By using this site, you agree to its use of cookies as provided in our policy.

Saint Nicholas Church Clock - St Nicholas Church Street, Warwick, UK
Posted by: Groundspeak Premium Member Master Mariner
N 52° 16.904 W 001° 34.925
30U E 596726 N 5793320
Quick Description: This 1785 church is located on the east side of Saint Nicholas Church Street. The church's tower has eight bells dating from 1957. There is also a clock mounted in the tower.
Location: West Midlands, United Kingdom
Date Posted: 7/24/2013 11:10:40 AM
Waymark Code: WMHMVF
Published By: Groundspeak Charter Member BruceS
Views: 3

Long Description:

The clock face is on the front of the tower and is in a recessed opening that matches windows on the other faces of the tower. Trees in the churchyard prevent a good view of the clock face.

The face is painted black with the hour and minute marks painted directly onto the face in gold. The hour marks are Roman numerals with "IIII" used instead of "IV" for four. The hands, also gold in colour, are decorative but without tails.

The Church Bells of Warwickshire website tells us about Saint Nicholas's bells:

The bells here were unringable for about 30 years until being recast and rehung in a new cast iron lowside frame by Taylors in 1957. These were a ring of 6 by Richard Keene, 1695. The treble and tenor were recast by Matthew Bagley in 1770 & 1773. The fifth was recast by Edward Arnold in 1798. The third was recast by C & G Mears in 1849 and the treble again was recast in 1877 by Mears and Stainbank. The ring was made into an octave a decade later.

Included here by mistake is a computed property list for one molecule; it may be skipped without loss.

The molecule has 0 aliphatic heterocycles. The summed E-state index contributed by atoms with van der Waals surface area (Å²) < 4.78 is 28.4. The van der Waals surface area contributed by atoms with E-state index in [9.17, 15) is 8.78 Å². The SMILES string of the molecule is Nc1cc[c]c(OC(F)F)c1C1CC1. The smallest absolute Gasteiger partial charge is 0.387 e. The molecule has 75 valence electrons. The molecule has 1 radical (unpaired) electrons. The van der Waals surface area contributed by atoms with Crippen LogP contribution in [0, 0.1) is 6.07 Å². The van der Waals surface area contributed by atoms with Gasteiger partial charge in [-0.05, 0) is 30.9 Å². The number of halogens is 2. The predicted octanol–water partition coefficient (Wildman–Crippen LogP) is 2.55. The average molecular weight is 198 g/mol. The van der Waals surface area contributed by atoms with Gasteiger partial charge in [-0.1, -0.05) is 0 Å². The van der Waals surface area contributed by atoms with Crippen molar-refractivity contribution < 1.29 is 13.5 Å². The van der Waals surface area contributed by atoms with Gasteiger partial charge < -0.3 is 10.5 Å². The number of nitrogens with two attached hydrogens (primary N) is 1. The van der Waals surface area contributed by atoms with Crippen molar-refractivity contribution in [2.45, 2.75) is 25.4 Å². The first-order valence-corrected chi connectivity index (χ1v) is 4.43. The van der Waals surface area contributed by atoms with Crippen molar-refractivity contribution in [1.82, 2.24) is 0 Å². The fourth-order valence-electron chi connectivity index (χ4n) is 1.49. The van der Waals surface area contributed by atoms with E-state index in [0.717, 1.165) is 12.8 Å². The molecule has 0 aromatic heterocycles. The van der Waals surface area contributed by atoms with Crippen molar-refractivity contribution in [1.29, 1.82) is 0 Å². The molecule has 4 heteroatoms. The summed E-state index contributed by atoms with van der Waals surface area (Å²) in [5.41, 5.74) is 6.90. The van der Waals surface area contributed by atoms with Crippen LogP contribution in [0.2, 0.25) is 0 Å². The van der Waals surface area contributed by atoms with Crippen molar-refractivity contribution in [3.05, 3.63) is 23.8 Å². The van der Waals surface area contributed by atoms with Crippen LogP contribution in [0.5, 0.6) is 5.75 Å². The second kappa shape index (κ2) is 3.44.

Tilley & Walters note that there were 5 bells by 1552. The 3rd and 4th were recast in 1554-59 by Newcombe of Leicester and there were other, unspecified, recasts in 1561, 1562 and 1565. In 1571 another bell was recast. Another bell, the 4th, was recast by Dankes and Baker in 1619. All went quiet until 1695!

They are an excellent ring of 8 that is popular with peal ringers. Recently there has been adjustable sound control added and this should maintain this church's position as the leading pealed tower in the Coventry Diocese.

This church is easily spotted when coming from the Coventry side of town. It has a spire and is set on the opposite side of a roundabout to the corner of the castle walls. Limited parking is available for cars in the churchyard, enter along St Nicholas Church Street. There is a pay and display car park round to the left at the roundabout at the end of the street. Entry is by the tower stairs on the north side.

1     John Taylor & Co, Loughborough    1957     4-1-13   26.00"   1401.0Hz (F+5c)
2     John Taylor & Co, Loughborough    1957     5-0-04   27.125"  1321.0Hz (E+3c)
3     John Taylor & Co, Loughborough    1957     5-0-12   28.00"   1173.0Hz (D-2c)
4     John Taylor & Co, Loughborough    1957     5-1-27   30.375"  1044.0Hz (C-4c)
5     John Taylor & Co, Loughborough    1957     6-1-11   32.50"    928.0Hz (Bb-8c)
6     John Taylor & Co, Loughborough    1957     7-3-15   34.875"   875.0Hz (A-10c)
7     John Taylor & Co, Loughborough    1957    11-0-12   39.00"    775.5Hz (G-19c)
8     John Taylor & Co, Loughborough    1957    15-2-20   43.875"   691.0Hz (F-19c)

The church's website tells us of the history of the church: